Best whole-home water leak detection system

This type of product takes a more holistic approach to water leak prevention. Rather than placing sensors near appliances, faucets, and fixtures that might leak, the products in this category analyze your water system at the main supply coming into your home to look for anomalies. If they detect a leak, they can shut off the water supply to prevent catastrophic damage.

This is currently a very small category, with just two players in the consumer market that we’re aware of: Phyn and its Phyn Plus device ($699),  and Flo Technologies and its Flo by Moen product ($499). Both products are expensive, but Flo has an optional subscription plan that adds $60 per year to the price of the product. That’s one of the reasons we prefer the Phyn Plus.

Runner up 

There are some features of Flo Technologies’ Flo by Moen smart valve that we actually prefer over the Phyn Plus—namely, its ability to make robo calls warning you of potential problems with your water-supply system before it shuts it off—but we found the Phyn Plus to be a little more sophisticated. Yes, the Phyn Plus is more expensive, but Phyn doesn’t charge a subscription fee to get the most value out of its product.

Best DIY whole-home leak detection system

This second-generation Flume still can’t turn off your water supply if it detects a leak, but it costs hundreds less than the systems that can, and you won’t need to cut into your water pipe—or hire a plumber—to install it. The Flume 2 is even better than the first-generation product and is a fantastic value for $199.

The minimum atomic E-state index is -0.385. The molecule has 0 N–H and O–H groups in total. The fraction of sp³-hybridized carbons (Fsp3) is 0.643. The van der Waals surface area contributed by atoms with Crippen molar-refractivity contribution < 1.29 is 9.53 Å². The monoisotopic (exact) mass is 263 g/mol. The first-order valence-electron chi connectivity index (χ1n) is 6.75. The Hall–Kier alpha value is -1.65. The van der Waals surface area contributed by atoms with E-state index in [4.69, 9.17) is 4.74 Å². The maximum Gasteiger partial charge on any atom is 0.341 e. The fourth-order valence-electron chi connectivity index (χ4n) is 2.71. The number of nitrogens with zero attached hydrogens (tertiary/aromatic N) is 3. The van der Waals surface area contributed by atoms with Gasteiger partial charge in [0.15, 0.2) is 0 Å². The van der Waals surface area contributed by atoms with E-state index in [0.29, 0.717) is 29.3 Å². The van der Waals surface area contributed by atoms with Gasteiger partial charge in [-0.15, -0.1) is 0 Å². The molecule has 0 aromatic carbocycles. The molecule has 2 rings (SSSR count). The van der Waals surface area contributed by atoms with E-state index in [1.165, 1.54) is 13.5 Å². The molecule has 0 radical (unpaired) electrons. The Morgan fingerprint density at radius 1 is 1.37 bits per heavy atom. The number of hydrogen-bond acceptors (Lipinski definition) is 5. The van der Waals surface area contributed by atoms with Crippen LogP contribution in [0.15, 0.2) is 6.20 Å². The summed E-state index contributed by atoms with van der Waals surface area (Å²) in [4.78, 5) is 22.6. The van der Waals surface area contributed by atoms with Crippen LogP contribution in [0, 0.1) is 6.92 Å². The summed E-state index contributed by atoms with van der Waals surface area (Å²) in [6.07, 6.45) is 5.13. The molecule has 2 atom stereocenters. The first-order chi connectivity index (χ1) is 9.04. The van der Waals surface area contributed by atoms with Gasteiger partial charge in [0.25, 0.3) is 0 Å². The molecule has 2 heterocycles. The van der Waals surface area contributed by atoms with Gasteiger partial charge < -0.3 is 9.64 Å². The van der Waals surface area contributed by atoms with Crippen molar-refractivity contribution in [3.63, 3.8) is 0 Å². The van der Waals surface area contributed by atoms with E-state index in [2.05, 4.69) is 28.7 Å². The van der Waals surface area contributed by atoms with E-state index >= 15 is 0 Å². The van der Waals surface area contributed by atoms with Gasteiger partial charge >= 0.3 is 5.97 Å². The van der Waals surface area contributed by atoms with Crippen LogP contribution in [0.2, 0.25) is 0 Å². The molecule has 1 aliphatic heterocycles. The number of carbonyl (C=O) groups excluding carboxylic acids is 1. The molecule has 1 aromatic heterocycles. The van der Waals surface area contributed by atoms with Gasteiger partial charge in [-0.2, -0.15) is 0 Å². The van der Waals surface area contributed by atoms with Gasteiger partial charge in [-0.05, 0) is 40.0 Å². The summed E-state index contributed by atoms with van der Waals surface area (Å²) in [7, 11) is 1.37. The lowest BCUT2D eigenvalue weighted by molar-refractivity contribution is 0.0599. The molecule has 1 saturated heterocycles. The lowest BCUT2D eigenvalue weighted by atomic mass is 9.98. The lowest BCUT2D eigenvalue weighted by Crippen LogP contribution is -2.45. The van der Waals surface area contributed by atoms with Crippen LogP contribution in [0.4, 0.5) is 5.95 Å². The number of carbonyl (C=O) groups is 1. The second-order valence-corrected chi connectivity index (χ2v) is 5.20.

How we tested

To measure each sensor’s effectiveness, we placed it on a bathroom tile, and then poured enough water to cover the surface of that tile. Most sensors responded immediately, though the Honeywell Lyric routinely delayed its alarm by around 30 seconds, which we noted in our full review.

We measured alarm volume using the Decibel 10th app on an iPhone 6 Plus, with the microphone pointed toward the sensor from six inches away. Empirical testing aside, the Honeywell Lyric’s volume was subjectively much louder than the other sensors.

We didn’t directly test integrations with other smart home devices, but inspected each companion app and the online service IFTTT for available features. We consulted manuals and product listings for battery life estimates and device dimensions.

Editors’ note: This testing methodology does not apply to leak detection systems that monitor your water supply line, such as the Flo by MoenSinopé Sedna, and Phyn Plus.